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I'm trying to invoke a python script as a service AND send it's output to a logfile. I created the following file; /etc/systemd/system/rfsensor.service, with contents:

[Unit]
Description=rfsensor
After=multi-user.target
[Service]
Type=simple
Restart=always
ExecStart=/usr/bin/python -u /home/pi/pep/rfsensor.py >> /home/pi/Documents/rfsensor.log 2>&1 &
[Install]
WantedBy=multi-user.target

The script is called just fine and automatically runs after boot, but no logfile is written. I also tried wrapping it in a bash script, but that didn't work either. Am I trying to do something that isn't supported in a service by redirecting output to a file? Is there another way to achieve this when running as a service? Thanks!

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  • @Milliways that explains the redirect issue, thank you. Many people run python scripts as services. In my case it makes it really easy and robust for other scripts to stop and start rfsensor.py without knowing its PID. rfsensor.py is controlling an IoT gateway, parsing and acting on a network of RF sensors reporting in. One of those actions requires another script to briefly stop rfsensor.py, take control of the sensors, and then restart rfsensor.py. OS is Debian on a Pi.
    – NigelS
    Feb 26 at 13:09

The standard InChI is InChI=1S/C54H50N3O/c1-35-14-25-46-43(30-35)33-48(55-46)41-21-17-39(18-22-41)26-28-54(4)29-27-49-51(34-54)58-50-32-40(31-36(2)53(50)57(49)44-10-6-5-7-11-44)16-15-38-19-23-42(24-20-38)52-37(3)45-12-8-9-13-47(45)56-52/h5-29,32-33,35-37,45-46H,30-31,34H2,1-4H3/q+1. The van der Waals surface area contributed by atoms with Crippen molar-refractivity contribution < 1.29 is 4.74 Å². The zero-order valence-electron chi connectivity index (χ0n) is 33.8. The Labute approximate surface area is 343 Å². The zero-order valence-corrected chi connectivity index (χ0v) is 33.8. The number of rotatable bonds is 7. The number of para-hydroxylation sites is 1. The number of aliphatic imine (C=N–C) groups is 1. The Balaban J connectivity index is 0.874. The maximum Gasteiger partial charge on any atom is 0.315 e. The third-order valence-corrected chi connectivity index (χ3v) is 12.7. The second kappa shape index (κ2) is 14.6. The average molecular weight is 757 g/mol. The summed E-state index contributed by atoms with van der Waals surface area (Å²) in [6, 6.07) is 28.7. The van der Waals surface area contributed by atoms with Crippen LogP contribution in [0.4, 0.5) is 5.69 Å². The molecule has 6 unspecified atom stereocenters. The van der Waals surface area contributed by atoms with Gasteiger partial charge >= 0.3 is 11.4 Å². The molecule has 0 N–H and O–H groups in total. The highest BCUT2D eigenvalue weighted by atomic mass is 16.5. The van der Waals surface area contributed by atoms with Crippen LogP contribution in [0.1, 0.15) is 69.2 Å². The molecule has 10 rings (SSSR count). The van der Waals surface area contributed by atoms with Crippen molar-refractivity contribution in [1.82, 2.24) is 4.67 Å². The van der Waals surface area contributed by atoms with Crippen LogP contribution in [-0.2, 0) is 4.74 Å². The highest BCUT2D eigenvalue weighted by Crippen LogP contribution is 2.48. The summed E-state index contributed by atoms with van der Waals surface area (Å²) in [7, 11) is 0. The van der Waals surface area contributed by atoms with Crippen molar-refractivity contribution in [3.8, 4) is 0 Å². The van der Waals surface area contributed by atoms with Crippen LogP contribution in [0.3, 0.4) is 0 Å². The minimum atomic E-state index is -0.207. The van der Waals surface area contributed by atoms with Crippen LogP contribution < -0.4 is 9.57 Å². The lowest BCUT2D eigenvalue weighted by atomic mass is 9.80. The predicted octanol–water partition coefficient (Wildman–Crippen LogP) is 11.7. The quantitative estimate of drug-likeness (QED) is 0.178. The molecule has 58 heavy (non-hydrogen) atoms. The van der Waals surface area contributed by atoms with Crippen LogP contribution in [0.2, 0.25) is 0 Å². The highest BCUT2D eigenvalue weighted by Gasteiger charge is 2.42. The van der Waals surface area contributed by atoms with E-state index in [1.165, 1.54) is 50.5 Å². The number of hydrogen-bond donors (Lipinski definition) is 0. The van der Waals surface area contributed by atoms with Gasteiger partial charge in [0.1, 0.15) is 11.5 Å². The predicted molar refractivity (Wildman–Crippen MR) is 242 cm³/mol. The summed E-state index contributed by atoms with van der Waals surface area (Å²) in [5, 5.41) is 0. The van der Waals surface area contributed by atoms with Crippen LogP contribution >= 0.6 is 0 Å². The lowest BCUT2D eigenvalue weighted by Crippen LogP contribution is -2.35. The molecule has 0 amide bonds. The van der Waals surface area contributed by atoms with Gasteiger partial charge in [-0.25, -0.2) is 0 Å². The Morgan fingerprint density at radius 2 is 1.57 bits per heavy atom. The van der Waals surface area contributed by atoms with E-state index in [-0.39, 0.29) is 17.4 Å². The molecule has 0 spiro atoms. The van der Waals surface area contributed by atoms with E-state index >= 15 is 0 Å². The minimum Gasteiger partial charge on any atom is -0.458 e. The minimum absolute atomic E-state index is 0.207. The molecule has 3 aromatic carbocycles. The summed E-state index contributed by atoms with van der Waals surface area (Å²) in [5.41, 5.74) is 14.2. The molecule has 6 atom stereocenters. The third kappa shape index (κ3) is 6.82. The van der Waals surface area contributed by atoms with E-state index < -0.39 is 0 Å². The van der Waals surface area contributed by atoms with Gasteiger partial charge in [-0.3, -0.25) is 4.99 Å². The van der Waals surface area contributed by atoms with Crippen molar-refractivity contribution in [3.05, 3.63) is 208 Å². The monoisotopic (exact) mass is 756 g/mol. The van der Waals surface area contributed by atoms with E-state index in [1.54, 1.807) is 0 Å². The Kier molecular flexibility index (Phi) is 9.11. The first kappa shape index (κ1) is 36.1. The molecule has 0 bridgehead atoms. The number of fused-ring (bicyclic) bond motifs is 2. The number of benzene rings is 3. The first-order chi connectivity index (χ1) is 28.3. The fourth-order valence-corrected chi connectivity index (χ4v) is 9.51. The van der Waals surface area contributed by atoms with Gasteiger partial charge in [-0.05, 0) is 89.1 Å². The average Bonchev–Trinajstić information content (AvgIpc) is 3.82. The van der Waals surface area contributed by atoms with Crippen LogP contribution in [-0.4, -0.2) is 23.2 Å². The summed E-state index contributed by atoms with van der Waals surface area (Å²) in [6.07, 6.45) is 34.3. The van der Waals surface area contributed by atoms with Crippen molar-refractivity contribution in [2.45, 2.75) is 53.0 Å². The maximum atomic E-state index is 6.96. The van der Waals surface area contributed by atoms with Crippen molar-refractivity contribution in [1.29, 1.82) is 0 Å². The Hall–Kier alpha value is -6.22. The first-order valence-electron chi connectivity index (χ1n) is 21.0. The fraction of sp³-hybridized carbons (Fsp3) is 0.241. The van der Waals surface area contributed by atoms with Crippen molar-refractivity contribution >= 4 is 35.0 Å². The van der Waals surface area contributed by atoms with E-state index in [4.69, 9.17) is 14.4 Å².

• If there's a more elegant way for one script to find and stop another script, and then restart it with a redirect, I'd be glad to find out.
    – NigelS
    Feb 26 at 13:09

2 Answers 2

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It is unclear what you are trying to do. What does this script do?

systemd runs as root (and is normally used to start system processes).
It does not run in a shell (so you can't redirect); if you used it to start a shell it might work.

You appear to be trying to run something owned by pi - if it is sensible for root to run it root should own the code.

Depending on what your mystery script does you should try running it as a cron job for user pi.

You don't say what OS so there are more imponderables.

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Update your systemd service file and add

user=pi
group=pi

That will get the service running with the correct userid and group. That should help fix at least one of your errors.

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  • DId that and wrapped the python call in a bash script as talked about here: squash.io/executing-bash-script-at-startup-in-ubuntu-linux/…. But that didn't start the python script unfortunately.
    – NigelS
    Feb 28 at 0:58
  • sudo systemctl enable foo.service; sudo systemctl start foo.service will get the service started and enable it for auto start at the next boot.
    – Dougie
    Feb 28 at 21:08

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